One key downside of the God Mic (or any other spoken word system) is that it requires the gamemaster to always exercise control over their tone of voice. Any hint of sarcasm or disdain will make things uncomfortable.
Additionally, if someone doesn’t hear the clue, it needs to be repeated in its entirety. This can get especially difficult if the team’s native language is different from that of the gamemaster.
In-room Gamemaster or Actor
Just like the God Mic… but without the tech. A gamemaster or actor is there, physically present in the game (or summoned) delivering hints as needed.
Having a good actor in the space can be magical.
Having a regular out-of-character gamemaster in the space… well… that’s less than magical.
All of that being said, there are many nuances to actor performance that can improve or detract from the experience. It’s a world unto itself.
Escape Room Boss
Then there’s Escape Room Boss… which I already bludgeoned like a piñata at a frat kegger.
Now that we’ve established what a hint is and the methods of delivering them, we can talk about the thing that I actually set out to write about: hint triggers.
The one, the only, the original hint trigger. A team is stuck… so the team asks for help.
Upon requesting a hint, the gamemaster delivers a scripted or custom hint.
The big variable with this system is quantity. Are they:
- limited to the traditional 3? (which is laughably arbitrary for how common it is)
- capped at some other number?
This system is good because it ensures that the team never feels undercut by the delivery of a hint for a puzzle that they were “about to solve.”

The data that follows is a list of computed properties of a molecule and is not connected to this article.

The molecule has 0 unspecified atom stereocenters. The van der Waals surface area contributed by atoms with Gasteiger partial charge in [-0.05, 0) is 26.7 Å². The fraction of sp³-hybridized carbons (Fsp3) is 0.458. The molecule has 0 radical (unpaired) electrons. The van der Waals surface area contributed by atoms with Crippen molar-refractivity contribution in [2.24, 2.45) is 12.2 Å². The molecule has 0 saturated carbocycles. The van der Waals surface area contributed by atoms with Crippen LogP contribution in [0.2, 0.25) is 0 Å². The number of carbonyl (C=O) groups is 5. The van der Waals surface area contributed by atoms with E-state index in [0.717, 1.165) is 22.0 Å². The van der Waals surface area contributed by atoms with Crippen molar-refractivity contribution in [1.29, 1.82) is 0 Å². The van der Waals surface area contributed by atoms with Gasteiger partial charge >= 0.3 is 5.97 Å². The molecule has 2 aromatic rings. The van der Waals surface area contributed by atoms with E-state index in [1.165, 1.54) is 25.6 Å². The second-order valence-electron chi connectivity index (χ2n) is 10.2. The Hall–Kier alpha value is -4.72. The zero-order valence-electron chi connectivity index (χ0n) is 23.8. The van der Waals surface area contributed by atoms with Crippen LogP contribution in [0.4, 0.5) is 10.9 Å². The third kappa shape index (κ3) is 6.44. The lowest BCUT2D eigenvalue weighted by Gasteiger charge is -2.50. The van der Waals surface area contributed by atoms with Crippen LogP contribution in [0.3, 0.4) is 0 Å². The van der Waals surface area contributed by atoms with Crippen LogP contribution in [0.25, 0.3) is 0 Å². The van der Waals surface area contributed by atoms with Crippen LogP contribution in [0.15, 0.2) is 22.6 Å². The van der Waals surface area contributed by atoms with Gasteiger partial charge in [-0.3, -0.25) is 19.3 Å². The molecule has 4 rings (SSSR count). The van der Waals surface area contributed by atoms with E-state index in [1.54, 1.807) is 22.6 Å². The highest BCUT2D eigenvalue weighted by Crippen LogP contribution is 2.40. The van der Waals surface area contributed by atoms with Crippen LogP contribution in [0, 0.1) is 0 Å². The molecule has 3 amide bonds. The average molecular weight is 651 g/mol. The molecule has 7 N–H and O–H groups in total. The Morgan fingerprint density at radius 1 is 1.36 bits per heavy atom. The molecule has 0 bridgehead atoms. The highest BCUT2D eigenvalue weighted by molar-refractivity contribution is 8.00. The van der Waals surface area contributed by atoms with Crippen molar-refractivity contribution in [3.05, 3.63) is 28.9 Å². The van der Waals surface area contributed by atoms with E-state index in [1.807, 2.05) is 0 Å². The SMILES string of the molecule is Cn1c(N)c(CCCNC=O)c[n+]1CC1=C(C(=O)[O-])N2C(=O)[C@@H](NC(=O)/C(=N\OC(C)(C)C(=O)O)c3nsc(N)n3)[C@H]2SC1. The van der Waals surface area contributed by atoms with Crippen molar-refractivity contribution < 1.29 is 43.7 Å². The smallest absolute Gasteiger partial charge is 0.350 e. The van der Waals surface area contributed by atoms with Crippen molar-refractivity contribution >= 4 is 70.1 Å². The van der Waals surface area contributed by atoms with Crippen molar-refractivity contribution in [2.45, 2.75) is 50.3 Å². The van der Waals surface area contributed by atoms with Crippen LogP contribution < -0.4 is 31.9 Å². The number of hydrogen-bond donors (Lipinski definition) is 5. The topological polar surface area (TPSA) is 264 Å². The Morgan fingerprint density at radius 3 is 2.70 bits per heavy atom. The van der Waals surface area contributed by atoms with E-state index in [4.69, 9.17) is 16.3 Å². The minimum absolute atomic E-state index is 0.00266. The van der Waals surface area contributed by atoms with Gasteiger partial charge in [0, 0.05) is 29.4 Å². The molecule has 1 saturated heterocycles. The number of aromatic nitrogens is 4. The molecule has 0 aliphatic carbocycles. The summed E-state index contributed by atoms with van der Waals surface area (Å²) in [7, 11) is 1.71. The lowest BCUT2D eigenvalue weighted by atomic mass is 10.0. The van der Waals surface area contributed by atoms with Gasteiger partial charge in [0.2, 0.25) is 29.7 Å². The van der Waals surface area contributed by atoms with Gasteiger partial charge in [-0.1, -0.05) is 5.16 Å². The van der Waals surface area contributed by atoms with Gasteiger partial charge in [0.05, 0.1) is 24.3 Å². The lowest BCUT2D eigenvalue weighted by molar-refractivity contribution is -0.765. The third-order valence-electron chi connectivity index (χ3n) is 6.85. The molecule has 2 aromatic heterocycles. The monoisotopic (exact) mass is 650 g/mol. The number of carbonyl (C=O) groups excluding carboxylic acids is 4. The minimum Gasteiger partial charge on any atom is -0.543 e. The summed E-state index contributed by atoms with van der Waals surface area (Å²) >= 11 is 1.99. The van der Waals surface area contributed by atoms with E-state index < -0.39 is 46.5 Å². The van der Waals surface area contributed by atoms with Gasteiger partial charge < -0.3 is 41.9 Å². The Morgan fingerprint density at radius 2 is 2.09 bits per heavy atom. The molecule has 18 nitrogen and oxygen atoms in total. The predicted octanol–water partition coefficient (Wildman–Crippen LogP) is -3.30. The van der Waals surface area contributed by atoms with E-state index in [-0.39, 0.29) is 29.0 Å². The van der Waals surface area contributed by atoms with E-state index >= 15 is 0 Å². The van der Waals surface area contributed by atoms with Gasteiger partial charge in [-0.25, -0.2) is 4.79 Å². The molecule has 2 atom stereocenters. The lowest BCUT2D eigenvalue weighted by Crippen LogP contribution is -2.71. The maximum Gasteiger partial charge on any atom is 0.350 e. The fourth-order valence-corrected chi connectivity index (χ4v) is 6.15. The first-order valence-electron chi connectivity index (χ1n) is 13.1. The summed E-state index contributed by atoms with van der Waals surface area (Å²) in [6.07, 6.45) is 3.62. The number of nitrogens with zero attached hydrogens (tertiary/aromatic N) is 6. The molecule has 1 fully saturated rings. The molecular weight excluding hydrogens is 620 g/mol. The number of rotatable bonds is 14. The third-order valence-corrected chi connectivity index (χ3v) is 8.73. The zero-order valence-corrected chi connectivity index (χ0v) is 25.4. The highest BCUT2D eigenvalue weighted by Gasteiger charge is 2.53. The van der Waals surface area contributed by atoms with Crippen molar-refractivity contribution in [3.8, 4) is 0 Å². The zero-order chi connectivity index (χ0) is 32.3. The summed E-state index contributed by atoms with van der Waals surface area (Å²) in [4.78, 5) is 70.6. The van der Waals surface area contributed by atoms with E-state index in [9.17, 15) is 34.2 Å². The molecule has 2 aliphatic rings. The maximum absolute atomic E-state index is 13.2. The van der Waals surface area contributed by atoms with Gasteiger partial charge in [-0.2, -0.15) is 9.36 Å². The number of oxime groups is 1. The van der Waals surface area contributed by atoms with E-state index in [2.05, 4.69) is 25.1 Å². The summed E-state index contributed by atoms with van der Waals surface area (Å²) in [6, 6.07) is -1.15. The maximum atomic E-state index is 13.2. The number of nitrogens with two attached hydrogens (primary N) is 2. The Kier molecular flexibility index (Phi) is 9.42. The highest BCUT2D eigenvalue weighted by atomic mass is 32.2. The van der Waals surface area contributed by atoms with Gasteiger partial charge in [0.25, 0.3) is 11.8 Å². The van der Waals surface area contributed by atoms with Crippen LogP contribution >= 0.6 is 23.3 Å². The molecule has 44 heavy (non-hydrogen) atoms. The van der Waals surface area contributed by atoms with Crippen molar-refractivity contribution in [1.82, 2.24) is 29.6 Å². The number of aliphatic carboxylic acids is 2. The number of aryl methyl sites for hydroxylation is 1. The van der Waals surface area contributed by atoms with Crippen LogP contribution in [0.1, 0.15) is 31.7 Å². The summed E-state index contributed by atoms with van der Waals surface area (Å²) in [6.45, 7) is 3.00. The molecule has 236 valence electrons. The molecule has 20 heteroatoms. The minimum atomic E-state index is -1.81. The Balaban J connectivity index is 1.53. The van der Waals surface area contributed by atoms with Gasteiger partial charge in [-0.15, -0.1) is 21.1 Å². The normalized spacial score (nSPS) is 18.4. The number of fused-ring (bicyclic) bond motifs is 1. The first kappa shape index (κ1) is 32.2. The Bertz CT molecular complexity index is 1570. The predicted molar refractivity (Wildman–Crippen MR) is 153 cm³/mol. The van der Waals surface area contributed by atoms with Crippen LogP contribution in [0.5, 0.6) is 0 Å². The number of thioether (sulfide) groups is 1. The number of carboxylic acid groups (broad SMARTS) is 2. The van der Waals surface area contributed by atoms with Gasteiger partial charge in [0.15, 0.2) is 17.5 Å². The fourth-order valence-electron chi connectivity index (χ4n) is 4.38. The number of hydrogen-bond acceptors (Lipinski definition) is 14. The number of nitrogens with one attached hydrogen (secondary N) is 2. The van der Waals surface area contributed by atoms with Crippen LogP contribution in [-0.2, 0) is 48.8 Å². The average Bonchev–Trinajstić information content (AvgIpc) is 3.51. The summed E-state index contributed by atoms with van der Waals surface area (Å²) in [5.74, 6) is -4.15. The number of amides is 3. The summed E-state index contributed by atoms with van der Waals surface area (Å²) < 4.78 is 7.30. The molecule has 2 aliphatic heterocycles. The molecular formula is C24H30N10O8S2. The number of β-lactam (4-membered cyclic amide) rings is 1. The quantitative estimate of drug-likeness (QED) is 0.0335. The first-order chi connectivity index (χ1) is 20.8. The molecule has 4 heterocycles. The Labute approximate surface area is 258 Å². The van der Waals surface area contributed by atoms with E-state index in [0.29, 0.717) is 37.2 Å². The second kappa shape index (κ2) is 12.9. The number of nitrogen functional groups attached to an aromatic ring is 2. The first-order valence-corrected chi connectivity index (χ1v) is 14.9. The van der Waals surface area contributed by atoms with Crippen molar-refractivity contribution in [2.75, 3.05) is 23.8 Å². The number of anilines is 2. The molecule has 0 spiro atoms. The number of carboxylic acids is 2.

The downsides here are that this system can fall apart if a team has the right mix of pride and incompetence… and the gamemaster can be stuck watching a team give themselves a miserable experience.
Similarly, incompetent teams can burn through rationed hints and find themselves twiddling their thumbs in the later portion of the game.
The gamemaster watches the team play and when the gamemaster thinks that the team needs a nudge in the right direction, they deliver it.
The upsides here are pace control and engaged gamemastering (which I am told makes the job a bit less boring). Additionally, the hints aren’t tied to a team’s ego.
It is also possible to deliver the hints through an actor or interface such that they don’t feel like hints to most players; they are just part of the experience.
The downside of hints triggered at the gamemaster’s discretion is that the gamemaster can botch the delivery. If they give too many or too few hints, it ain’t good. If the gamemaster delivers hints just as someone is solving the puzzle, it can undercut the moment. Speaking from experience, this feels bad.
This surprises a lot of folks, but assuming a competent and attentive gamemaster, this is my favorite hint trigger by a wide margin.